Do the green leaf and the word “natural” on the box of stevia at the supermarket make you wonder if Stevia should be on your shelf? Is it any better than aspartame or sucralose? Are you picking up a pack of gum, a bottle of tea or a container of soy sauce and wondering what’s the deal with finding stevia in the ingredient list?
You’re not alone. Stevia is deemed GRAS (generally regarded as safe). It is in the company of things like annatto, carrageenan and chlorine in our food supply. In other words, GRAS doesn’t necessarily mean much. Uber-reputable sources are giving it the nod. But, as someone skeptical of any kind of “sweet” I look at it very closely.
Let’s break this down a bit.
Stevia is 200 to 300 times sweeter than sugar. It has zero calories and zero glycemic index. It also comes from a plant. I know what you are thinking: “Yippee! sweet deliciousness with no calories!” I hear you. We do know however, that your taste buds taste the sweetness and when no calories are linked to the bite in your mouth, hormones may still be stimulated.
Your mouth tastes sweet and assumes calories are supposed to follow. You’re supposed to get those calories in your belly and digestive hormones are supposed to kick into place. When no calories come, your body sends signals to your brain, saying, “What’s the deal?!” It makes sense to me that there would be some confusion with what your brain thinks is going on and what actually happens in your stomach.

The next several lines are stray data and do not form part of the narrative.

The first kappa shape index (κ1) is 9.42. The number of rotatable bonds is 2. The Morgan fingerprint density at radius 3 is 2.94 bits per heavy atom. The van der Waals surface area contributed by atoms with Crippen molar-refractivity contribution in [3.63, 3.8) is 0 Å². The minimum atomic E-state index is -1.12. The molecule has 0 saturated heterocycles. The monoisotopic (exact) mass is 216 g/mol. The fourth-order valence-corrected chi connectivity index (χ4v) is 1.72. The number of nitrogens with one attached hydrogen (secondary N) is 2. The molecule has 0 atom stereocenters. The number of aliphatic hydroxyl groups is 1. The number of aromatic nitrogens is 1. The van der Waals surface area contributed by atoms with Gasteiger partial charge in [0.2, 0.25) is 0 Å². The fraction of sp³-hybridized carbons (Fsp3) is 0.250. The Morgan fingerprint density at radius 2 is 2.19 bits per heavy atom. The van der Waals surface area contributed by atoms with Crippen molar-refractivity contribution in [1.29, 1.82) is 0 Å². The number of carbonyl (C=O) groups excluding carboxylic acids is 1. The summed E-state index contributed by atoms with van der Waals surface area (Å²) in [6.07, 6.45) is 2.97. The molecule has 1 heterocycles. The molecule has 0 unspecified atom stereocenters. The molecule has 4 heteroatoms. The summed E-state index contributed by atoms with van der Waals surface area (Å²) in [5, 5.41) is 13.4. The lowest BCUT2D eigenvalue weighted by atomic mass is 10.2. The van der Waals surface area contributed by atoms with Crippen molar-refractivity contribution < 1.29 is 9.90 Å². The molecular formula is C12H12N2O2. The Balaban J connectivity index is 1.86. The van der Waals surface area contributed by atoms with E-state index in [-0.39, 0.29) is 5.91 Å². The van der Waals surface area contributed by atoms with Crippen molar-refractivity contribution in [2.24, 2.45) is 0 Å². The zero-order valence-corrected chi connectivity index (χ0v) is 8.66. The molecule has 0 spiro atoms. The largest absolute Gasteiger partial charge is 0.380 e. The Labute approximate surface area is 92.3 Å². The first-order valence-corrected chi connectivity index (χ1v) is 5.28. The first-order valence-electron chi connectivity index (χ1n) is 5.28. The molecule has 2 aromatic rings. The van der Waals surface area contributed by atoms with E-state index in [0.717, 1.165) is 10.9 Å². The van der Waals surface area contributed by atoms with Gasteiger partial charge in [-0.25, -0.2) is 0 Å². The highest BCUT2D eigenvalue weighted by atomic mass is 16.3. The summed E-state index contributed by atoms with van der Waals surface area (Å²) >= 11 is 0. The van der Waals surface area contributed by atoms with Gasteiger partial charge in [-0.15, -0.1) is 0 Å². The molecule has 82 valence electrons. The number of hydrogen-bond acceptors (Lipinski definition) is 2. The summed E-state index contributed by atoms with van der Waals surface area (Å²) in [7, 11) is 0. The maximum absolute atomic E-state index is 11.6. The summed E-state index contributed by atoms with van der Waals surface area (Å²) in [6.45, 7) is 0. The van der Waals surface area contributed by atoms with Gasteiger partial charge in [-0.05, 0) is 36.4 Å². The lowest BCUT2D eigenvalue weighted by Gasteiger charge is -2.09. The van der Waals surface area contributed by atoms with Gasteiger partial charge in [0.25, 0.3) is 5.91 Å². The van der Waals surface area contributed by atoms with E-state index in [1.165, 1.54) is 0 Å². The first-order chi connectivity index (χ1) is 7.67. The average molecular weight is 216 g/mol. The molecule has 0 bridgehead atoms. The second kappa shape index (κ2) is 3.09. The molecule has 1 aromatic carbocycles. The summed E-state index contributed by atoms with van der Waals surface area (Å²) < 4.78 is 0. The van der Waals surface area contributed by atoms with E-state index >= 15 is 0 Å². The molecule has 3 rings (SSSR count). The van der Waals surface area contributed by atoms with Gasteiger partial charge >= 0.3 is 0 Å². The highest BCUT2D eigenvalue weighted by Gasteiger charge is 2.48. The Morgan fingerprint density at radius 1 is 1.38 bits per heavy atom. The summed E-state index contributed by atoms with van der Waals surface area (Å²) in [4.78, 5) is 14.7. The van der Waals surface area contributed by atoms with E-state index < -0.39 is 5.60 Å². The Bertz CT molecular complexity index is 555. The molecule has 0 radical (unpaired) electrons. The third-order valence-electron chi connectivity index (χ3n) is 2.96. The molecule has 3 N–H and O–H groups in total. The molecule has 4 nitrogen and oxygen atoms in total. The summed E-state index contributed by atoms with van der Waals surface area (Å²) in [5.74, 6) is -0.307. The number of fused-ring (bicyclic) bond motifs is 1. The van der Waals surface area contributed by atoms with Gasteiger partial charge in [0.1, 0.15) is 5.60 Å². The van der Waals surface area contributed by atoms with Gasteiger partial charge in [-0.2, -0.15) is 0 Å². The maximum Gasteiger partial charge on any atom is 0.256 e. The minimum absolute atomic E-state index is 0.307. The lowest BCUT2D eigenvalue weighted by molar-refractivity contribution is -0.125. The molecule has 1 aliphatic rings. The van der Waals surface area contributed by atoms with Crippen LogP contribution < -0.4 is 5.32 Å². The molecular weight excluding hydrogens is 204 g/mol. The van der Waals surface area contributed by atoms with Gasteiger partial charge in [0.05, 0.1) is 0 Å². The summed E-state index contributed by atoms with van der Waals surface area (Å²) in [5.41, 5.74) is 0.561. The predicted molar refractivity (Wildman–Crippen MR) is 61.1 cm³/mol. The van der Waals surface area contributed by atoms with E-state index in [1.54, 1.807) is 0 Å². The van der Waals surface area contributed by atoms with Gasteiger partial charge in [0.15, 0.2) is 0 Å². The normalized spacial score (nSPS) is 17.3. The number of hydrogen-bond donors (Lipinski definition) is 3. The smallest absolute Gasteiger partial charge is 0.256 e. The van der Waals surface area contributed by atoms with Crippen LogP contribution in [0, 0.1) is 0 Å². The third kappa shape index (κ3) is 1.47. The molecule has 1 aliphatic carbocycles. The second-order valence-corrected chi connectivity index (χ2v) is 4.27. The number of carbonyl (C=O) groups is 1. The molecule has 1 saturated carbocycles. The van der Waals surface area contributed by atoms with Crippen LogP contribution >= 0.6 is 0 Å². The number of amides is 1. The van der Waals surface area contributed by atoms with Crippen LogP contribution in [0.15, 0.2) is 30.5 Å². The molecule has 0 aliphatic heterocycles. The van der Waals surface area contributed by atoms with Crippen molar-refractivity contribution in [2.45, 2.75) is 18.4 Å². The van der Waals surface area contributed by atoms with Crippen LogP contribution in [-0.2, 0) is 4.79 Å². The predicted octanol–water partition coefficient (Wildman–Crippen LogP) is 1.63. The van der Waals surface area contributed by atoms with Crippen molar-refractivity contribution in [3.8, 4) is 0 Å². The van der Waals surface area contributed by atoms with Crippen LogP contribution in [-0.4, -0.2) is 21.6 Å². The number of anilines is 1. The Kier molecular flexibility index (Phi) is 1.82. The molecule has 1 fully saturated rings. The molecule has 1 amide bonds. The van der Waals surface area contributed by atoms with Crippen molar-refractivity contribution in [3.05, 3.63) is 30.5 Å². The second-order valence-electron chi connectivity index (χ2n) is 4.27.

This is where my relationship with stevia used to end. Keep reading.
If there is one publication I encourage my clients and colleagues to subscribe to, it is the Nutrition Action Healthletter, put out by CSPI (Center for Science in the Public Interest). They take the most important nutrition issues of the day and attack them from scientific, political, and environmental angles to get to a succinct bottom line.
They reviewed artificial sweeteners and reminded me that in the 90s, the FDA rejected stevia because of the “potential impact on blood sugar, sperm count, kidney function, and cardiovascular systems.” But they did give it a safe rating. Why?
Even though a couple studies (using extremely high doses) have linked stevia to changes in DNA, studies didn’t show an increased risk of cancer, fertility problems, or offspring with disabilities. On the flip side, studies have shown that one of the sweet compounds in stevia may lower blood pressure in people with elevated blood pressure. (Note: Large doses were used during these studies.) Other studies have linked stevia to a reduction in blood sugar and potential glycemic control in people with diabetes. Other studies have shown stevia’s possible anti-inflammatory benefits.
So, there are worse things in our pantry boxes than stevia, and we could go through the hundreds of them one by one, but this one deserves extra attention because it is so at the forefront these days, and people think it is both healthy and natural.
My bottom line is that refined sugar has absolutely no nutritional value and may cause inflammation, cancer, diabetes, and obesity. Yet, it is not realistic for most people to take “sweets” completely out of their diet, right? If you can control the very small amount of refined sugar in your diet, you may be fine with keeping it in. For others, stevia is an alternative.
The takeaway is that you shouldn’t add it in because, “Oh hey, it’s healthy.” Rather, it may work for your lifestyle as a better alternative to refined sugar and other synthetic artificial sweeteners, due to it being zero calories and having zero glycemic index. In either case, you don’t want to be pouring packets into your mouth.
Of course, the best way to consume stevia is by growing and eating from your garden (yeah, people are doing this!), or you can order the leaves online.